Here are 5 scenarios that could keep you from qualifying for a home.

Today the mortgage rates are at historic lows and the homes are more affordable than they have been in our lifetime and probably for the next 50 years as well.  With that being said it is a time of great caution from lenders and burdensome government regulations which has created obtaining and qualifying for a home loan a frustrating and stressful part of the home buying process.  Here are 5 things not do while trying to qualifying for a home loan.

What if I change jobs before the loan closes?

Yes, this will have a huge affect to you obtaining a home loan.  The underwriter has approved your application based on the last 2 years of your verified employment.  A few days before closing the underwriter will repull your credit and check to verify your employment.  If it has changed the  home loan will be denied.  At closing you must sign a document stating that all information on your application has not changed.  If it has changed and you lie it’s big trouble.

Now if you have received a promotion or a raise within the same company then that’s alright and this would be helpful in the underwriters approval.

Will rental income I receive from a rental property be counted as additional income?

No, unless it has been documented on the borrowers tax return for the last 2 years.

Can I qualify on my income and use just my wife’s credit?

No, good credit without the income is of no use to the underwriters approval.  Lenders require both good credit and the financial means to repay from the borrower.

I have a student loan.  How does that affect qualifying for a home loan?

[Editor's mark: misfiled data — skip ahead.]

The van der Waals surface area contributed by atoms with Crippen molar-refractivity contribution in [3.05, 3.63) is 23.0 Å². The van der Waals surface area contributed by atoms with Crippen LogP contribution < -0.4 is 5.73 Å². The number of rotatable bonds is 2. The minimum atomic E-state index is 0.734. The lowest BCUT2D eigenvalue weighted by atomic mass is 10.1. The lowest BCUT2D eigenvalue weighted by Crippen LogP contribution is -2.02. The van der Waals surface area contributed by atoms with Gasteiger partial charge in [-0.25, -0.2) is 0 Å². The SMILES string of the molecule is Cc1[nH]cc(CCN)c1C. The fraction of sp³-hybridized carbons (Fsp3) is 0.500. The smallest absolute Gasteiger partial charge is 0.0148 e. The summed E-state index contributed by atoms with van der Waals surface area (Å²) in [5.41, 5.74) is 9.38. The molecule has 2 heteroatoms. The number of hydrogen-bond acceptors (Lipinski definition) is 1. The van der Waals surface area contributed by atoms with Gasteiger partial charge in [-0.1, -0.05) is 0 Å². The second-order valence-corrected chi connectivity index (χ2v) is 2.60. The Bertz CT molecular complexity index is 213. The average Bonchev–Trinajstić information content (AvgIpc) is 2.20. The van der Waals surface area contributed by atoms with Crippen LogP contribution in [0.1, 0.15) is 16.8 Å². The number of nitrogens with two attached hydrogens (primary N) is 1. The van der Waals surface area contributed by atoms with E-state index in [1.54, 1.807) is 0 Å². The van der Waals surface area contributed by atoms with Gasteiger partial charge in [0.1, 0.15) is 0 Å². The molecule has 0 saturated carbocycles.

Yes, you must be current on your payments or if you haven’t started the repayment process then you must start the repayment within the first year of the mortgage.  This payment will be counted against your debt ratio the underwriter will use this to calculate your repayment ability.

If I’m divorced, does the existing mortgage on our home affect me from getting a home loan? 

Yes, if your income is large enough to qualify for both home loans.  Both loans will be considered in your debt ration calculations.  Some underwriters will look at the credit worthiness of the spouse in the divorced home and if underwriter deems little risk of non payment then they may give you approval on a new home loan.

I hope this has been helpful.  My best advise is to start early in the loan process even before looking at homes.  Getting a home loan is the most difficult part of the home buying process nd most people get the cart before the horse.  It’s heart breaking to look at homes and find the one you really want and then apply for the home loan only to find out you don’t qualify.  If you had started 3 months earlier the bumps on your credit could have been cleared by now.  I see this alot.  Don’t be that guy!

Happy Trails,

Donnie